Student Makes the Most of His Second Chance with Support from the CME

A second chance.

That’s what Leroy Brown, a Black Studies major, found in one Community College of Philadelphia program as a young Black male.

Leroy is expected to complete his degree program in fall 2021 and largely credits this accomplishment to the Center for Male Engagement (CME), a program that he calls “a mecca for young Black men, navigating life and higher education.”

Leroy started at the College in fall 2019 as a transfer from a 4-year college. He was certain that attending a community college would be a walk in the park.

“I came in with an ‘I can do it myself’ mentality,” Leroy said as he talked about his choice to transfer. “But it hit me like a ton of bricks when I failed my first semester.”

Leroy completed his first semester with a 1.8 GPA, which landed him on academic probation. Feeling defeated and hopeless, support coach Patrick Robinson introduced Leroy to CME, which he decided to join that summer. As the new semester approached, and an entire summer of building relationships with staff had passed, Leroy realized the CME support coaches never gave up on him. They were consistent in connecting with him, encouraging and reinforcing that he could do better and making sure he wouldn’t quit. The constant support throughout the next semester helped Leroy finish with a 3.8 GPA.

“I love everything about this program; they have done so much for me,” Leroy said. “CME kept me on a narrow path to getting my associate degree. It was the discipline factor to block the distractions.”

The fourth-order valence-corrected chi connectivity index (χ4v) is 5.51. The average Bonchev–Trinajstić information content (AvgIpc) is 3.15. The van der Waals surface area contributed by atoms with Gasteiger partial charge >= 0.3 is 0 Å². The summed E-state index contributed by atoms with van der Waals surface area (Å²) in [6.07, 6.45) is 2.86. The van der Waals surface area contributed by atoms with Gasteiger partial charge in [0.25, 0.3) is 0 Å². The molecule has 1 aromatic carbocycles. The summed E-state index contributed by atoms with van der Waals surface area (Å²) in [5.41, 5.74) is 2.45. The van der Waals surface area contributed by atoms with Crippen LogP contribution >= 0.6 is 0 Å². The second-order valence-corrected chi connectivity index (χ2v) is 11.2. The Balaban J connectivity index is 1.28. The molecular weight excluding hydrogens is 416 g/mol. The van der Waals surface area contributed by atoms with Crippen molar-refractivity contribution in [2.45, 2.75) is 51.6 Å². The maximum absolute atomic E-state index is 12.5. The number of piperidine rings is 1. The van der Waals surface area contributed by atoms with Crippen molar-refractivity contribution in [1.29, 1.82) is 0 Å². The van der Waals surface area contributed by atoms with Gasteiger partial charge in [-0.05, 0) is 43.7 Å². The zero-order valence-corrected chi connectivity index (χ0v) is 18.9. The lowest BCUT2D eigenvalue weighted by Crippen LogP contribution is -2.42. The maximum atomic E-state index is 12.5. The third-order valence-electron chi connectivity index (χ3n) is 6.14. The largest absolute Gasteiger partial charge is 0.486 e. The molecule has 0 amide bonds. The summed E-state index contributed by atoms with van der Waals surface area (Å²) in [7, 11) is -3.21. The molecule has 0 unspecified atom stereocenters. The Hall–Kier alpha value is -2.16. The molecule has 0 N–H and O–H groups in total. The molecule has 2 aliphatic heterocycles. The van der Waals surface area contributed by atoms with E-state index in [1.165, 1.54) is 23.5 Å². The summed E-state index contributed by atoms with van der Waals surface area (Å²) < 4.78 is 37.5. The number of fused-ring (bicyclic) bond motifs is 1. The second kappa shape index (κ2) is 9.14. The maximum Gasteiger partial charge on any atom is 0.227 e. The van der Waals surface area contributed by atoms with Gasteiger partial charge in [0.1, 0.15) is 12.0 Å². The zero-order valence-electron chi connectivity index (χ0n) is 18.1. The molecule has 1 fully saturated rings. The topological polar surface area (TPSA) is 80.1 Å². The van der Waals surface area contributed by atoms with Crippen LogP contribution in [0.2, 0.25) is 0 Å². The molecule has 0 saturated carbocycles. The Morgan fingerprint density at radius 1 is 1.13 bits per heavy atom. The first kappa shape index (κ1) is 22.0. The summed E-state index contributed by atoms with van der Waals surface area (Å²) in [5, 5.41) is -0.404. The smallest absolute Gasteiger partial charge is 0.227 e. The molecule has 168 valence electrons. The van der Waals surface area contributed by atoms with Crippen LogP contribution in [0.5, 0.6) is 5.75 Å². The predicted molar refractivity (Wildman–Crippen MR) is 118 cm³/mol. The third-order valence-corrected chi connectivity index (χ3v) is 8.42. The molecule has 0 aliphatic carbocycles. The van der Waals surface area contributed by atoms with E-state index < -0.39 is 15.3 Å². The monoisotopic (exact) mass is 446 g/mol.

The CME program, geared towards African-American males, helps students adapt to the college environment by providing support to help lessen the barriers to academic success. Support coaches work to enhance students’ skill sets and encourage them to take advantage of the College's many academic and social opportunities, cultivating a sense of belonging at the College and beyond.  

The program, brothers and “Boss Man,” as Leroy affectionately called his respective peers and Derrick Perkins, project director, represented role models that helped Leroy ground himself and gave him a space to be an authentic Black man in the pursuit of higher education. CME offered a nurturing environment created by men who mirrored and reflected those they served. They offered mental health stability for Leroy when he felt overwhelmed and the proper guidance to find a positive outlet. 

“CME grounded me and supported me. I was on a downward spiral and the brothers from CME helped me through so many tough times,” Leroy said. “Boss Man, Derrick, put me in so many positions to lead, speak to others…even putting me on the spot at times, so that I could better myself. I am forever grateful for him.”

Leroy serves as a CME peer support coach, providing other males in the program the same self-assuring supports, assistance and valuable resources and knowledge that were passed onto him.

“I understand the phrase, ‘Iron sharpens iron,’ because in order for me to be better I had to surround myself with better people,” Leroy said. “They’ve always held me accountable, but also taught me patience, love and how to grow through the process.”

Leroy is forever grateful for the relationships, lessons taught and experiences he’s encountered through CME, even noting his desire to one day re-create that nurturing environment for other young Black men like himself.